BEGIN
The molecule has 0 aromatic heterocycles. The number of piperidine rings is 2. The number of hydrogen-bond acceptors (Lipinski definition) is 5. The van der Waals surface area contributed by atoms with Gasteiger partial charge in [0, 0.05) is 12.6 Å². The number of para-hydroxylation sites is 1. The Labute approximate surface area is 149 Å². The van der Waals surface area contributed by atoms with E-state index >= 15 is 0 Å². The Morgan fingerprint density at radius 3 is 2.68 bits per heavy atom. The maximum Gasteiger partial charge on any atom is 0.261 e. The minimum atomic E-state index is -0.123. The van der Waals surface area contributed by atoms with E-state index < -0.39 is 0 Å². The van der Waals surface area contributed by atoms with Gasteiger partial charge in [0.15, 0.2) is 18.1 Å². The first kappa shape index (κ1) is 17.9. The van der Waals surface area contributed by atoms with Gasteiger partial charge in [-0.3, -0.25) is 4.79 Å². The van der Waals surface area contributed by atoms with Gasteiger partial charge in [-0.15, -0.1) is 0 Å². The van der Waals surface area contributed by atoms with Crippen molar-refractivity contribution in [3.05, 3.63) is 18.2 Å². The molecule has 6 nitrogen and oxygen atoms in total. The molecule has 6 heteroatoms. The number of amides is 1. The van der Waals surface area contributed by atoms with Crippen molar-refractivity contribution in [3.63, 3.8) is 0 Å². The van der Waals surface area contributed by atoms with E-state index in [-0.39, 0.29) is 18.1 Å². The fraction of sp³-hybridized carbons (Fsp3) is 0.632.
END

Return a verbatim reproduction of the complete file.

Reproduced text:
The molecule has 0 aromatic heterocycles. The number of piperidine rings is 2. The number of hydrogen-bond acceptors (Lipinski definition) is 5. The van der Waals surface area contributed by atoms with Gasteiger partial charge in [0, 0.05) is 12.6 Å². The number of para-hydroxylation sites is 1. The Labute approximate surface area is 149 Å². The van der Waals surface area contributed by atoms with E-state index >= 15 is 0 Å². The Morgan fingerprint density at radius 3 is 2.68 bits per heavy atom. The maximum Gasteiger partial charge on any atom is 0.261 e. The minimum atomic E-state index is -0.123. The van der Waals surface area contributed by atoms with E-state index < -0.39 is 0 Å². The van der Waals surface area contributed by atoms with Gasteiger partial charge in [0.15, 0.2) is 18.1 Å². The first kappa shape index (κ1) is 17.9. The van der Waals surface area contributed by atoms with Gasteiger partial charge in [-0.3, -0.25) is 4.79 Å². The van der Waals surface area contributed by atoms with Gasteiger partial charge in [-0.15, -0.1) is 0 Å². The van der Waals surface area contributed by atoms with Crippen molar-refractivity contribution in [3.05, 3.63) is 18.2 Å². The molecule has 6 nitrogen and oxygen atoms in total. The molecule has 6 heteroatoms. The number of amides is 1. The van der Waals surface area contributed by atoms with Crippen molar-refractivity contribution in [3.63, 3.8) is 0 Å². The van der Waals surface area contributed by atoms with E-state index in [-0.39, 0.29) is 18.1 Å². The fraction of sp³-hybridized carbons (Fsp3) is 0.632.